New Legislative Session, Same Old Tactics to Ban Florida’s Oil & Gas Development
Florida’s legislative session is just getting started, bringing another wave of fracking ban initiatives that would also shut down the state’s long-standing conventional oil and natural gas development.
Newly elected Republican Gov. Ron DeSantis indicated he would sign legislation banning fracking in the Sunshine State. Although his announcement has garnered approval from such fringe environmental groups as Food and Water Watch, it should alarm consumers and businesses alike: While fracking doesn’t actually take place in Florida, the proposed legislation goes far beyond fracking. It would also ban conventional acid treatment, which is a technique that has been used safely in Florida for decades. The proposed legislation would cripple, if not eliminate, the state’s conventional oil and gas industry and do nothing to achieve the governor’s environmental goals.
DeSantis recently signed an executive order on major water policy reforms, including investing in Everglades restoration and water protection, mitigating algae blooms, and creating several new regulatory offices focused on environmental stewardship. And on the same day the governor was announcing his new initiatives, bipartisan legislation was introduced in both houses of the Florida legislature that would ban “advanced well stimulation treatment” of oil and gas wells. Never mind that the state’s water is not threatened by these techniques.
Here we go again
For the past several years, politicians of both parties have pursued legislation that would effectively kill Florida’s energy industry under the guise of attempting to “ban” non-existent fracking. With such titles as “Prohibition Against Hydraulic Fracturing and Other Forms of Well Stimulation,” “Advanced Well Stimulation Treatment,” “Regulation of Oil and Gas Resources,” and “Oil and Natural Gas Production or Recovery,” these measures would have banned well-stimulation and oil-and-gas recovery techniques – most importantly, conventional acid-treatment – that have been used safely for 70 years and are critical to keeping Florida’s oil industry productive and compliant.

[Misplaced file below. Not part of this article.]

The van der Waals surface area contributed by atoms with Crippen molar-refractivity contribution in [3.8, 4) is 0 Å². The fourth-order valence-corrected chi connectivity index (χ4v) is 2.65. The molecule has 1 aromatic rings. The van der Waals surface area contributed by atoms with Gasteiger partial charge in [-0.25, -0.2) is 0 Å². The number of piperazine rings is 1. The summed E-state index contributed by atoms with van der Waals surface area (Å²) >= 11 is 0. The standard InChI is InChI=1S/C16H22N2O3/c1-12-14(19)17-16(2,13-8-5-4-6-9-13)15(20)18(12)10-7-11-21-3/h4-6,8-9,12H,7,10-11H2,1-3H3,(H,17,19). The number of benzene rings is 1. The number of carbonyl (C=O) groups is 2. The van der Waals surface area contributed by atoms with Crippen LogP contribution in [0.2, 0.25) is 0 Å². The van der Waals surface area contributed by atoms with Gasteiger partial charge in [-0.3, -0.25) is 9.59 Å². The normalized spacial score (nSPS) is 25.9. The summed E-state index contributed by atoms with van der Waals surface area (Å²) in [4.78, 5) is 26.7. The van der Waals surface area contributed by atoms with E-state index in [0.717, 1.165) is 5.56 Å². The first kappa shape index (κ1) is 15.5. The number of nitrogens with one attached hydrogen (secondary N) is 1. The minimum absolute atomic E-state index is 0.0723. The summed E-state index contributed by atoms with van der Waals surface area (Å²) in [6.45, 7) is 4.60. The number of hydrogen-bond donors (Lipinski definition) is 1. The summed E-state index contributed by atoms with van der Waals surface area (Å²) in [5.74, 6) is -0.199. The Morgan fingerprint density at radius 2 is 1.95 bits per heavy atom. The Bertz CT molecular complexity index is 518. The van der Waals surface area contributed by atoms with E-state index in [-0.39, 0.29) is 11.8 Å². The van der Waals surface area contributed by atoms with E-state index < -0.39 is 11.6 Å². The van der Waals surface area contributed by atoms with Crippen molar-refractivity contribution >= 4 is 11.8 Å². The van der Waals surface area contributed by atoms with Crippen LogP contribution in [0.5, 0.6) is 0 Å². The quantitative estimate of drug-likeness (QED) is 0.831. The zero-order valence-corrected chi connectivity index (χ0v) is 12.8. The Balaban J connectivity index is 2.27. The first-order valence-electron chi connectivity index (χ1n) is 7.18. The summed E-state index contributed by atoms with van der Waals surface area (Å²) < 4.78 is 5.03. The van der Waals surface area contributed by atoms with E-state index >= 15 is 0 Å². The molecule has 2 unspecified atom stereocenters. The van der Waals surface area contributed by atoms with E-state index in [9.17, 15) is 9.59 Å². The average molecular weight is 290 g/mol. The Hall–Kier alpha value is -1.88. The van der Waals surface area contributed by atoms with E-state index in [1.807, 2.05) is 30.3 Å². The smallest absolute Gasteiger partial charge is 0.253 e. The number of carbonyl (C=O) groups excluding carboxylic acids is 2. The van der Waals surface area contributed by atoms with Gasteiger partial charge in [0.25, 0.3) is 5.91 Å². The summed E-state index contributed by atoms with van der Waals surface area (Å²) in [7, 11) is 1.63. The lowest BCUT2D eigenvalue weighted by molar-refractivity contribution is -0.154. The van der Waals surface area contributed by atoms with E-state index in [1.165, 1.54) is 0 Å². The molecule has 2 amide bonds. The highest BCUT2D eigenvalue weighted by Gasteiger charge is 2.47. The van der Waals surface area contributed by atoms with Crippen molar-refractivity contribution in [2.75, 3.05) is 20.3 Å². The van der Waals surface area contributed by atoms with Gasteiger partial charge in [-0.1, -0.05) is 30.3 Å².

The same is true in 2019. The two companion bills that would ban most if not all oil and gas development – House Bill 239 introduced by Rep. Heather Fitzenhagen (R-Fort Myers) and Senate Bill 146 introduced by Sen. Linda Stewart (D-Orlando) – seek to ban “Advanced Well Stimulation Treatment.” SB 146 states:
“Advanced well stimulation treatment” means all stages of a well intervention performed by injecting fluids into a rock formation:
(a) At a pressure that is at or exceeds the fracture gradient of the rock formation and that has the purpose or effect of fracturing the formation to increase production or recovery from an oil or gas well, such as hydraulic fracturing or acid fracturing.
(b) At a pressure that is below the fracture gradient of the rock formation and that has the purpose or effect of dissolving the formation to increase production or recovery from an oil or gas well, such as matrix acidizing.”
As EID has explained previously, matrix acidizing is a common and well-understood technique absolutely critical to the maintenance and stimulation of not only Florida’s oil and gas wells but the state’s water wells, too.
These proposals provide a critical reminder of why environmental policy must focus on real solutions to real problems, rather than on inadvertently (or intentionally) banning a 70-year old industry responsible for hundreds of thousands of direct and indirect jobs, $10 million in severance and property taxes, and an environmental record to be proud of.